The Islamic fasting month of Ramadan will begin on Monday 6/Tuesday 7 May 2019 and end on Tuesday 4 June 2019 (depending on the sighting of the moon globally, regionally or locally).
Fasting (Sawm) is one of the five pillars of Islam and Ramadan was the month in which the Holy Qur’an was revealed over 1400 years ago. Its purpose is to provide an opportunity for Muslims to increase their spirituality, self-discipline and compassion towards others.
Fasting at face value means not consuming food or drink during daylight hours (for each day of the month of Ramadan) though its spiritual side carries much more importance. Muslims are expected to fast between dawn (about an hour and a half before sunrise) and sunset.
Healthy eating tips during Ramadan
- Fried and fatty foods. These can upset your stomach and give you indigestion and heartburn
- Foods containing too much sugar, especially just before you close your fast. These can cause your blood sugar levels to drop too quickly and can cause headaches, dizziness and tiredness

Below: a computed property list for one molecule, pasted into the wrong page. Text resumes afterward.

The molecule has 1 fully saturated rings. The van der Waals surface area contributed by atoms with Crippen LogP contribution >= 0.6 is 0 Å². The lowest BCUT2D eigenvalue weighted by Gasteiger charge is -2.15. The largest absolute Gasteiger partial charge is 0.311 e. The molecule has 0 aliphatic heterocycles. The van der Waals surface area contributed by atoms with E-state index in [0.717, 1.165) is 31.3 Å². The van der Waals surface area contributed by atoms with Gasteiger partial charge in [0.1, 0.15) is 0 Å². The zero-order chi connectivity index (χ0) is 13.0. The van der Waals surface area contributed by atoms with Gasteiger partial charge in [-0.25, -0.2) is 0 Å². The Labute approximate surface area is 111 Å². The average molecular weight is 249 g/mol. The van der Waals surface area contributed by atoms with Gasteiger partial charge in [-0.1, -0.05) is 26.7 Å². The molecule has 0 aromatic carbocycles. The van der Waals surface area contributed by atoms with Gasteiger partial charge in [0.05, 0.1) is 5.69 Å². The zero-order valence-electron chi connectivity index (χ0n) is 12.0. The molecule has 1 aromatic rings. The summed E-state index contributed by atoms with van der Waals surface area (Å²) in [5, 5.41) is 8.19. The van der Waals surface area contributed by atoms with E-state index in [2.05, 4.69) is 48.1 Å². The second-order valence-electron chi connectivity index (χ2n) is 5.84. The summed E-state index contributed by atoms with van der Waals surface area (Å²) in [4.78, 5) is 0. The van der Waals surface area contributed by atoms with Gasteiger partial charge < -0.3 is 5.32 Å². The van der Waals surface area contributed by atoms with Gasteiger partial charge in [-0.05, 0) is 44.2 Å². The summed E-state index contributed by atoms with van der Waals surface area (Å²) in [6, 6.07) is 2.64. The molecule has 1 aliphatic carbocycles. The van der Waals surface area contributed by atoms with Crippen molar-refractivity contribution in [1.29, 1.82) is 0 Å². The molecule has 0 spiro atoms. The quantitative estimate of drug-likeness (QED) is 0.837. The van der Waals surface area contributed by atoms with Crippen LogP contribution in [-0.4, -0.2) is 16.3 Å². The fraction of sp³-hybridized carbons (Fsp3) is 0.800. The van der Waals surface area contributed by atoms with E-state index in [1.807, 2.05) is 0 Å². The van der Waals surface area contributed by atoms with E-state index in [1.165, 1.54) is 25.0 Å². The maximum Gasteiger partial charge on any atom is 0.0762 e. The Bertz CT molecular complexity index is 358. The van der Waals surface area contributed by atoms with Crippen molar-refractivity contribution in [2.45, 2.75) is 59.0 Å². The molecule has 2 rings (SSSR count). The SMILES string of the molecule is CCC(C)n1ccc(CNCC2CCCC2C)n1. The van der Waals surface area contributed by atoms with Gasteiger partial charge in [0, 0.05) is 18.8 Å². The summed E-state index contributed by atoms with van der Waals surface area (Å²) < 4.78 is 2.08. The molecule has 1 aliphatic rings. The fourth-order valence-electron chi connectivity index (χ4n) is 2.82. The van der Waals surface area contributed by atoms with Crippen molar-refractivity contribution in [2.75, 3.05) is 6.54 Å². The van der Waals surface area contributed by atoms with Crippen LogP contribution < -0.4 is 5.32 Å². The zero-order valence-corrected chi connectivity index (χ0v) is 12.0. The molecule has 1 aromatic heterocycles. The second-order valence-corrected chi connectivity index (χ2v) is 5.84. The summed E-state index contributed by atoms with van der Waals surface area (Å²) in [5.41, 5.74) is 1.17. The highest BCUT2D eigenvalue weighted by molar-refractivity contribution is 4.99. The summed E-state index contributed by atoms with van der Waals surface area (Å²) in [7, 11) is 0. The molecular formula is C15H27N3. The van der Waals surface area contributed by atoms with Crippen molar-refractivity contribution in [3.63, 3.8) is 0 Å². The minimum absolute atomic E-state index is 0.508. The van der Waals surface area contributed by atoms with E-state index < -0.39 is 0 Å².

- Over eating at suhoor (pre dawn meal). This can lead to indigestion, heartburn and constipation
- Drinking too much tea at pre dawn meal: Tea makes you pass more urine taking with it valuable mineral salts that your body will need during the day
- Slow digesting foods at the pre dawn meal. These last longer in the body thus making you feel less hungry
- Dates are an excellent source of sugar, fibre, carbohydrates, potassium and magnesium
- Almonds are rich in protein and fibre with less fat
- Bananas are a good source of potassium, magnesium and carbohydrates
- Watermelons are excellent for instantly hydrating the body
- As much water or healthy juices as possible between Iftar (breaking of the fast) and Suhoor (pre dawn meal) so that your body can adjust fluid levels in time
- Try carrying a water bottle around with you or have one in your bedroom so that you can continually sip and keep hydrated between the hours from dusk until dawn
(Adapted courtesy Kushmina Begum, South Leeds Life)